What is Jute?

Also referred to as burlap, hessian, or gunny, in its natural habitat of India jute is known as “The Golden Fibre”, due to its colour and versatility. This sustainable crop grows in abundance along the banks of the Ganges Delta, where the heart of jute cultivation is located, and naturally feeds on rainwater.

Jute is most commonly used to ship and store coffee beans, grains and vegetables. Other known uses include road construction and the production of carpets and rugs.

As well as being extremely strong and durable, jute is also breathable and has anti-static properties. By virtue of its carbon neutral and biodegradable nature, jute is one of the most sustainable fabrics in the world. We believe that this amazing fibre deserves much more recognition in the fashion industry, and we are very proud to celebrate jute with our first collection.

WHY IS Jute sustainable?

Here are just a few of the many reasons why jute is such a sustainable and eco-friendly material:

  • It is 100% natural and therefore biodegradable, compostable and recyclable.
  • It is extremely fast growing and can be harvested in as little as 4-6 months. Jute crops are not reliant on vast quantities of water, as it is mostly rain-fed.
  • It cleans the air by consuming large quantities of CO2, the main cause of the greenhouse effect, and releases oxygen at a level much higher than trees!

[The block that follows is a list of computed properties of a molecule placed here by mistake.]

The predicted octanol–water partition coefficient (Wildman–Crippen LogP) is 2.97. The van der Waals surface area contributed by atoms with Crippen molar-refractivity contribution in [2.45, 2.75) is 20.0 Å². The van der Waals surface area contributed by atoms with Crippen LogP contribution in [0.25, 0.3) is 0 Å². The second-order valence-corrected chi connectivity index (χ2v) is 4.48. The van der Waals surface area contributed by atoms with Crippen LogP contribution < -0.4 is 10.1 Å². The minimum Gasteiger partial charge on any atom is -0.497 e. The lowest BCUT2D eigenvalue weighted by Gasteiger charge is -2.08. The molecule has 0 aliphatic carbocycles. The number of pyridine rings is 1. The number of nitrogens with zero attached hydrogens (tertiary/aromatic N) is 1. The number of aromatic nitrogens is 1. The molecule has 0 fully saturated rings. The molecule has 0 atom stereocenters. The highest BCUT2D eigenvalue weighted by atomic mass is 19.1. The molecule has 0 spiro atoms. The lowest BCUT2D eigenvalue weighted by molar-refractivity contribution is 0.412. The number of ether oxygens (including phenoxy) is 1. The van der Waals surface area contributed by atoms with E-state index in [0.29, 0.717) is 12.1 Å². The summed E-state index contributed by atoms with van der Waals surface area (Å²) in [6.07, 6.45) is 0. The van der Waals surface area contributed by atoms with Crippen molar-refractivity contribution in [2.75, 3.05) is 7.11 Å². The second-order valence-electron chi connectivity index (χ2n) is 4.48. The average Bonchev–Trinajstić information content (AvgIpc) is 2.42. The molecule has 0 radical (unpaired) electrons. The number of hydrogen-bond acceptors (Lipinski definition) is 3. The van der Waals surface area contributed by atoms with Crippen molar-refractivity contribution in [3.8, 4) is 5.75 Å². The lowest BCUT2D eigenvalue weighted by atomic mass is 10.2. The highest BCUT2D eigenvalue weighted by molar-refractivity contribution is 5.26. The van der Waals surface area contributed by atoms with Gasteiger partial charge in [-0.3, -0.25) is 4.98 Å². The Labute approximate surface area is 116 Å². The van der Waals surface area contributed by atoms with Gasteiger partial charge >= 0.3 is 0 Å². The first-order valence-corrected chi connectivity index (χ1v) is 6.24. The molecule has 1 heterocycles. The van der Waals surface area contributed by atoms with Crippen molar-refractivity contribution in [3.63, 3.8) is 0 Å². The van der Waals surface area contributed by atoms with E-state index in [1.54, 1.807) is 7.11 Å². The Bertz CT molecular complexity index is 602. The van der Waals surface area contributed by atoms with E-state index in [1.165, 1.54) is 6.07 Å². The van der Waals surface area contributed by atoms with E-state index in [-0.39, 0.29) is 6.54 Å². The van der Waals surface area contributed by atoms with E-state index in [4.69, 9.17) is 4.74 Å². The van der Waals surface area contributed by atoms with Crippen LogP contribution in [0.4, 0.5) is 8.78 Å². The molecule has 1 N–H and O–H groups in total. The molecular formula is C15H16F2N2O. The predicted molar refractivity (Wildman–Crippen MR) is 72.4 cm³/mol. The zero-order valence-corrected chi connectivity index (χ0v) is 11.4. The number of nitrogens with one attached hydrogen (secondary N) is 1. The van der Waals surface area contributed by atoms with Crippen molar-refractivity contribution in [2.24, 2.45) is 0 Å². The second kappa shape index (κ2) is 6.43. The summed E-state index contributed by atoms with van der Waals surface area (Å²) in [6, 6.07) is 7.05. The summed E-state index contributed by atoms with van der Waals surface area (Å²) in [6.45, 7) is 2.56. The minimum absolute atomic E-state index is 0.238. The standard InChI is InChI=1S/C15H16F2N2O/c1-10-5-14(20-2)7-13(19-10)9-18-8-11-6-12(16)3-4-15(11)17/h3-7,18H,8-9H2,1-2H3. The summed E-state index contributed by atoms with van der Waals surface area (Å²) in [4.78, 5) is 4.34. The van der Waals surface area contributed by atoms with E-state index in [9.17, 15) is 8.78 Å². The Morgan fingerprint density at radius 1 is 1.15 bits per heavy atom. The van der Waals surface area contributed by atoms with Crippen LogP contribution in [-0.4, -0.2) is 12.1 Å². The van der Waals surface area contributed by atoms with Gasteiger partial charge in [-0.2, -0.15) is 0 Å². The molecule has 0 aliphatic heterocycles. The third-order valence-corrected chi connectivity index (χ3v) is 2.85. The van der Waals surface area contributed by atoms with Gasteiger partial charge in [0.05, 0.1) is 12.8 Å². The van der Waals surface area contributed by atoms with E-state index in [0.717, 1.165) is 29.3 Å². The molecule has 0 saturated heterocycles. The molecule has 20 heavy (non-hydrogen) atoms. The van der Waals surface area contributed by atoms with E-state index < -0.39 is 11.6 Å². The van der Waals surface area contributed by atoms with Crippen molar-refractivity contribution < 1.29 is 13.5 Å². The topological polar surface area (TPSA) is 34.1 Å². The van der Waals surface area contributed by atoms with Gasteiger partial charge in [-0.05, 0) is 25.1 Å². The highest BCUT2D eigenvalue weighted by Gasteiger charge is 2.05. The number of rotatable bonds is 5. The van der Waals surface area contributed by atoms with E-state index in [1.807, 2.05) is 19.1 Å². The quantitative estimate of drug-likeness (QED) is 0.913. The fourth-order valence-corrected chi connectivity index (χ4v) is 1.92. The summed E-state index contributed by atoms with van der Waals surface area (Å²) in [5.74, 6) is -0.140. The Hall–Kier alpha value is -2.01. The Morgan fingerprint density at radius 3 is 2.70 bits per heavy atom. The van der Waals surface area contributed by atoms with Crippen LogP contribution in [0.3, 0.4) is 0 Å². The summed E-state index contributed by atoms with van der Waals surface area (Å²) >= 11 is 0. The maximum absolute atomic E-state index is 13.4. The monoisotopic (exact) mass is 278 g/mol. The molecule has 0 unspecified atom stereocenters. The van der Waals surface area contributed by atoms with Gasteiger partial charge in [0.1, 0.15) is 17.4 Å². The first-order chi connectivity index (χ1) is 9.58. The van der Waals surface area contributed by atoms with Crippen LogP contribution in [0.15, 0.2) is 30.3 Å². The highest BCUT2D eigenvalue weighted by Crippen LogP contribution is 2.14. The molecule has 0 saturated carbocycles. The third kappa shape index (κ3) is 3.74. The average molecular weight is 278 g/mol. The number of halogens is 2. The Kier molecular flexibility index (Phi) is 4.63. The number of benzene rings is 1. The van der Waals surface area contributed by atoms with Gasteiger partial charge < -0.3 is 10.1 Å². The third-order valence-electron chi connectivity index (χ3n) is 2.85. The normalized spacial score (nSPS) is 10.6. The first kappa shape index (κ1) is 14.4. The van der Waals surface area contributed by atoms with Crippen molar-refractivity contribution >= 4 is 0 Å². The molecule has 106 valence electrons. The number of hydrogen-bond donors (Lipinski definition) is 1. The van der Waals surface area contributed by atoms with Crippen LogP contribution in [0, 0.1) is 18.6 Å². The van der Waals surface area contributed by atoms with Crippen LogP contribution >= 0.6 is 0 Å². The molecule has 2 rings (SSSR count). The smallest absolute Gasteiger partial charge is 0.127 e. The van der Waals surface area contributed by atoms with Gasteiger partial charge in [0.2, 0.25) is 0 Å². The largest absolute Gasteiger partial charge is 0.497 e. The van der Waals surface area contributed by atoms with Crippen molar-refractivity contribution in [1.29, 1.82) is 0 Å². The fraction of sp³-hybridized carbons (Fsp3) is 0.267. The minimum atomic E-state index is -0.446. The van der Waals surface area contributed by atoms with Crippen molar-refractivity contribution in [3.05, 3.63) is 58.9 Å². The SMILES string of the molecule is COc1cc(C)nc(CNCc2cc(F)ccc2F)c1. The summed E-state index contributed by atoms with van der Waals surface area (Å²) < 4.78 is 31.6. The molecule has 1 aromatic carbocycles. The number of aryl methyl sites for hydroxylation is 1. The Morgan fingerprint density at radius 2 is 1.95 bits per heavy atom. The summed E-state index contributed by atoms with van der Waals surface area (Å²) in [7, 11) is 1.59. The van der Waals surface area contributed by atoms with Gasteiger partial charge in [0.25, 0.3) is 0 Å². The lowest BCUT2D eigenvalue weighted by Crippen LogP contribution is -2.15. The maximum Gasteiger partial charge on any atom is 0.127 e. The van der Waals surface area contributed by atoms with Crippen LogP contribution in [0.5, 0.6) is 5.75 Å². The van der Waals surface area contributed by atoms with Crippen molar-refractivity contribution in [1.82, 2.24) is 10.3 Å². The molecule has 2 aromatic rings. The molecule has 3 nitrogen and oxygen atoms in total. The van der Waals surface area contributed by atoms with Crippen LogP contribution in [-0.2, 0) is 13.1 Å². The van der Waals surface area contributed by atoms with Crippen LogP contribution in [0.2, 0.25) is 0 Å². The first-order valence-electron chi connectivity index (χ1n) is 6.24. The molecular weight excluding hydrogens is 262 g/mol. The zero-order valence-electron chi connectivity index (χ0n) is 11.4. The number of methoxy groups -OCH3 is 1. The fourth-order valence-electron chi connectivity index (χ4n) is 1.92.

• It is grown using traditional farming methods, with very little to no need for fertilisers or pesticides.
  • Jute cultivation requires small areas of land to grow, significantly lowering the threat to the surrounding natural habitats and wildlife.
  • It is a natural fertiliser that is often used to naturalise wasteland, in turn allowing other crops to be grown.

Where is our jute from?

We source our jute in Kolkata, where we also produce our bags, from a long-established company with over 140 years’ heritage and specialist experience in jute production. Their numerous social and environmental accreditations include SA8000, OEKO-TEX 100, GOTS, and Fairtrade.

As well as manufacturing jute for traditional purposes, they have also ventured into creating more modern and sophisticated forms of jute, which we use for our bags.